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A stage to serve

Freshman assists special needs students in local theatre program

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A stage to serve

Freshman Kendall Hartness has been participating in the Starcatchers program since sixth grade.

Freshman Kendall Hartness has been participating in the Starcatchers program since sixth grade.

Kelsey Carroll

Freshman Kendall Hartness has been participating in the Starcatchers program since sixth grade.

Kelsey Carroll

Kelsey Carroll

Freshman Kendall Hartness has been participating in the Starcatchers program since sixth grade.

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Laughter and blissful smiles filled the theater room.

Volunteers help actors, guiding them through the motions and giving gentle corrections.

Students recite lines with dedicated emotions as the actors rehearsed with their “buddy” volunteer.

Freshman Kendall Hartness spent her days after school in this setting. She assisted theatre lovers with disabilities at North Texas Performing Arts.

“It combined both of my favorite things,” Hartness said. “I heard about it and thought it was just such a cool opportunity and I loved that they’re doing this. It was really cool to see that I got to help kids that have the same passion as I do.”

Hartness started acting with NTPA in sixth grade and volunteered for their Starcatchers program in middle school. This program began as a therapeutic drama class in the early 1990s and is designed specifically for children and adults with special needs.

I hope this program has an environment that encourages empathy, fosters community and promotes creativity,” Starcatchers program director Gabby Banzon said. “[Participants’ ages range from] 8 and up. We don’t put a top age limit because most programs stop at 18, and we find that everyone can benefit from the therapeutic arts.”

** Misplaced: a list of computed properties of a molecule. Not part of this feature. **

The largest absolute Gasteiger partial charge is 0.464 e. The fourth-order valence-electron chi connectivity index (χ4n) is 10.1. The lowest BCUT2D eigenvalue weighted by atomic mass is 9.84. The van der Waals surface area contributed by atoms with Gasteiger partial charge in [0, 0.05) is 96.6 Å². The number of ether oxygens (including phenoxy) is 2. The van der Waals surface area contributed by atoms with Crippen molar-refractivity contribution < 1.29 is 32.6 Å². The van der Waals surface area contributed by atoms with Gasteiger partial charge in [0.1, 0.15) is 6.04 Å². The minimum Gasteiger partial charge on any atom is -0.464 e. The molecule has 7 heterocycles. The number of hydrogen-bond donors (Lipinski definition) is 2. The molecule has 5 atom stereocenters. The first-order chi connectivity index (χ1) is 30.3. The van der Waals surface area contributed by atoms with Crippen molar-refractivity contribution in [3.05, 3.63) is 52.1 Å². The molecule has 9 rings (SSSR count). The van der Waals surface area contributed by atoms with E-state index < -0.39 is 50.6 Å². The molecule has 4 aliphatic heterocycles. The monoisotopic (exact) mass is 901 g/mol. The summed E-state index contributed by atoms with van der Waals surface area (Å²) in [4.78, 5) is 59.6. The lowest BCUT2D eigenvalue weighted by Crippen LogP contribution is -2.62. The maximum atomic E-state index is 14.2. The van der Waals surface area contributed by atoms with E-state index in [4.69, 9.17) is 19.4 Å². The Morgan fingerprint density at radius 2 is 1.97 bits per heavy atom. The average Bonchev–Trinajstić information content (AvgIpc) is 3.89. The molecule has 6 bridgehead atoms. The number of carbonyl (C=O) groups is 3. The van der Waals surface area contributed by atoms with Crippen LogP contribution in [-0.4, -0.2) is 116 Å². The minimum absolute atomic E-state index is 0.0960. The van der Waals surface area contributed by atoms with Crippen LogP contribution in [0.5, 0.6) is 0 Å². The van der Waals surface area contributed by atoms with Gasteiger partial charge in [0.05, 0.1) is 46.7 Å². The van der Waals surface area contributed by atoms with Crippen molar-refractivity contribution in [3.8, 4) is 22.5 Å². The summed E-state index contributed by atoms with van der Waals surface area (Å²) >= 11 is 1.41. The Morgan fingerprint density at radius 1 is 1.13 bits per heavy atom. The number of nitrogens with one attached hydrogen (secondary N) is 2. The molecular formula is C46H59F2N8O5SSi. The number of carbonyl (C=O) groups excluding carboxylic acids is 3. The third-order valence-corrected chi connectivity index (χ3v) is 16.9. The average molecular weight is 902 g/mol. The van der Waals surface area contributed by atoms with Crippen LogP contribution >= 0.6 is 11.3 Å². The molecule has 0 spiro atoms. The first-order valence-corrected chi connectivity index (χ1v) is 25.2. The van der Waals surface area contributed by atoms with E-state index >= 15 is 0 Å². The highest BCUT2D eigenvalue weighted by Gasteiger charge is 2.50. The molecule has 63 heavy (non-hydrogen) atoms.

Every person in the Starcatchers program are paired with a “buddy,” a volunteer that specifically works with them. The volunteers are people in other NTPA’s programs.

“My favorite part of this program was getting to build friendships with these people,” Hartness said. “What will happen is there’s this group of girls that I’m friends with that were my buddies. When I’m in a show, they’ll see it on Instagram and come see it, or I go to theirs. It’s so cool that it’s not just like I work there. We’re friends and we go to each other’s shows. I love that I create friendships with these kids.”

While working on the shows, the volunteers had to face obstacles with their buddies. NTPA holds classes for the volunteers to learn how help the buddies whenever they get overwhelmed.

“There’s certain ways to [help them] cope when they get upset or anxious,” Hartness said. “One time my buddy was very riled up so I just had to go and take a walk with them and talk to them. This certain buddy loves Star Wars, so I talked to him about his new Star Wars video game. There’s different situations where you just need to let them go and be like ‘it’s ok’ and walk away from the situation.”

Hartness said she believes she has become more mature through volunteering for this program.

“Since [volunteers] are interns, you definitely have to be more aware of them than you are yourself,” Hartness said. “You can’t be so focused on yourself. You have to be focused on them and helping them. I feel like it made me less selfish, and I wouldn’t think of myself as much.”

“Annie,” “The Lion King,” “Moana,” and the Summer Show Tunes are shows Hartness assisted with. She finds joy working with the Starcatchers that she “can’t find anywhere else.”

“One thing that I love is that they’re so carefree,” Hartness said. “They’re just here to have fun and be happy and there’s no drama with them. My heart is just happy when I’m working with these people. I know that’s a very bland answer, but I just feel so happy working with them.”

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A stage to serve